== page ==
Continuing reports that unapproved bioengineered grain has seeped into the food supply worldwide is raising serious questions about whether governments can keep genetically modified and unmodified crops separate.
Corn not approved for human consumption was first found in taco shells and other food products in the United States. As recently as yesterday, governments including Britain and Japan were still investigating similar complaints in their countries.
The discoveries have embarrassed government regulators, tarnished the reputation of the struggling farm-biotech industry, and set off a mad scramble to begin testing food and grain across the globe.
The US faces the biggest risk because its grain is at the center of the spreading controversy. Unless regulators and grain handlers can better guarantee the purity of American grain, the nation could see key farm exports shrink and US consumer confidence rattled.
Although the actual risk from the corn found in US taco shells, called StarLink, appears small - possible allergic reactions, federal officials say - the implications are huge. Perhaps the most troubling aspect is that federal regulators missed it completely.
"The StarLink program did point out a hole in our system," says Charles Hurburgh, professor of agricultural engineering at Iowa State University in Ames. "We may have to rethink our process."
Without the efforts of a small group of activists called the Genetically Engineered Food Alert Campaign, the corn's spread to human food would never have come to light. The group tested food including Taco Bell taco shells for StarLink.
"Much to our surprise we actually found the stuff," says Matt Rand, the campaign's co-coordinator.
StarLink next showed up in Safeway's own brand of taco shells, leading to it being pulled from store shelves. In mid-October, Mission Foods, the nation's largest manufacturer of tortilla products, recalled its tortillas, taco shells, and snack chips from grocery stores and restaurants, as well.
Then late last month, a consumer group in Japan found StarLink in a corn flour baking mix - a claim reportedly confirmed yesterday by Japanese officials. A British environmental group has also reported finding other types of unapproved genetically modified corn in local tortilla chips. Supermarkets there are investigating.
It turns out that seed for the corn, which is limited only to nonfood uses such as feeding livestock, was apparently sold without warning labels. Moreover, not all producers had signed contracts that prohibited them from using the corn for human food products.
As a result, the company that licenses the StarLink technology, Aventis CropScience, is paying farmers an extra 25 cents a bushel to get back this year's crop. The move marks the first-ever recall of a genetically modified crop in the US. So far, 90 percent of it has been contained, the company says.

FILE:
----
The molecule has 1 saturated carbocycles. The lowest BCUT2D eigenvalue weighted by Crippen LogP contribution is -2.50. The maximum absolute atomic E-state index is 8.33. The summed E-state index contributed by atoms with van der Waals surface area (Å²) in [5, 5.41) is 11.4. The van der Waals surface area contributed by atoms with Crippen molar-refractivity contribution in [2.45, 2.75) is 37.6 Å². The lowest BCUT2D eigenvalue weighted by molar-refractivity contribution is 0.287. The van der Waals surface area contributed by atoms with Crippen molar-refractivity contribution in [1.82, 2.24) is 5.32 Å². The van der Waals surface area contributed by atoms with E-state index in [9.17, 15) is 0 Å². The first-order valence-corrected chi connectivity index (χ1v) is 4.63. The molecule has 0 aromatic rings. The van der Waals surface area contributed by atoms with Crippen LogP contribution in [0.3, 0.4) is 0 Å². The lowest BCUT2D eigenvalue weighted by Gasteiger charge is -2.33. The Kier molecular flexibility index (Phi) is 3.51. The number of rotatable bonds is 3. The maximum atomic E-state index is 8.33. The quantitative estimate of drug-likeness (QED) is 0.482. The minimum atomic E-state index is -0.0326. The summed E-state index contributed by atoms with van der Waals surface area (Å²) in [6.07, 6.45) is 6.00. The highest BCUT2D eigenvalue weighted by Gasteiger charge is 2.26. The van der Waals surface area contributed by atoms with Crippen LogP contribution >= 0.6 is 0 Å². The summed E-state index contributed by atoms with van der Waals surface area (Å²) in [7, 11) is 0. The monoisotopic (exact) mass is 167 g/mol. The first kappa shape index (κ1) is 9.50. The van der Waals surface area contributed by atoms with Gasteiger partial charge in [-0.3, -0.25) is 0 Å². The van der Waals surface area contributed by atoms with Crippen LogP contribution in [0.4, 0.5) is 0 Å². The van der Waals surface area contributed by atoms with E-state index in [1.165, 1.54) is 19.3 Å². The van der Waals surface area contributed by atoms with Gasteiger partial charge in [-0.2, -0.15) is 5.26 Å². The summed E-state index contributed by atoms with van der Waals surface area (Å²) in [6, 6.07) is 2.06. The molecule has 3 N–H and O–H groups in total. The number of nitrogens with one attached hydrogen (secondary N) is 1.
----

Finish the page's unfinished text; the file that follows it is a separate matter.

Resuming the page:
Since the US problem is limited to StarLink, which represents only 0.5 percent of the nation's corn crop, some grain-industry officials claim the flap represents an anomaly. Others, however, counter that it is concrete evidence of what can go wrong.
"The self-policing system that we have now doesn't work," says Richard Caplan, environmental advocate for US Public Interest Research Group, an environmental and consumer watchdog group in Washington. "What we need in fact is a far more comprehensive strengthening of the system."
Some rules are already in place. According to Aventis's rules, StarLink corn isn't supposed to be grown within 660 feet of other crops destined to be human food. But if farmers ignored that rule, their StarLink corn may have pollinated the nearby crop of a neighbor, who unwittingly could have sold it anywhere.
That raises a troubling question: If regulators didn't want StarLink in food products, why didn't they require testing?
One major reason is that the grain-handling industry can't handle it currently. Set up to process huge amounts of commodities, the system only genetically tests niche products, such as popcorn and soybeans destined for tofu, whose high value covers the expense of testing. Large-scale testing of low-value commodities would swamp the system - both because of cost and time.
"Ten minutes is a rapid test, but it's not harvest rapid," says Jeff Adkisson, executive vice president of the Grain and Feed Association of Illinois in Springfield.
During the peak of harvest, testing every load of grain coming to an average-size elevator in the Midwest would take as many as 50 extra man-hours a day, industry experts say, slowing deliveries and raising costs.
In any case, the increased scrutiny is pushing the grain-handling industry to move away from its one-size-fits-all approach. "We have to have a specialty-grain infrastructure as well as a commodity-market infrastructure," says Professor Hurburgh.
(c) Copyright 2000. The Christian Science Publishing Society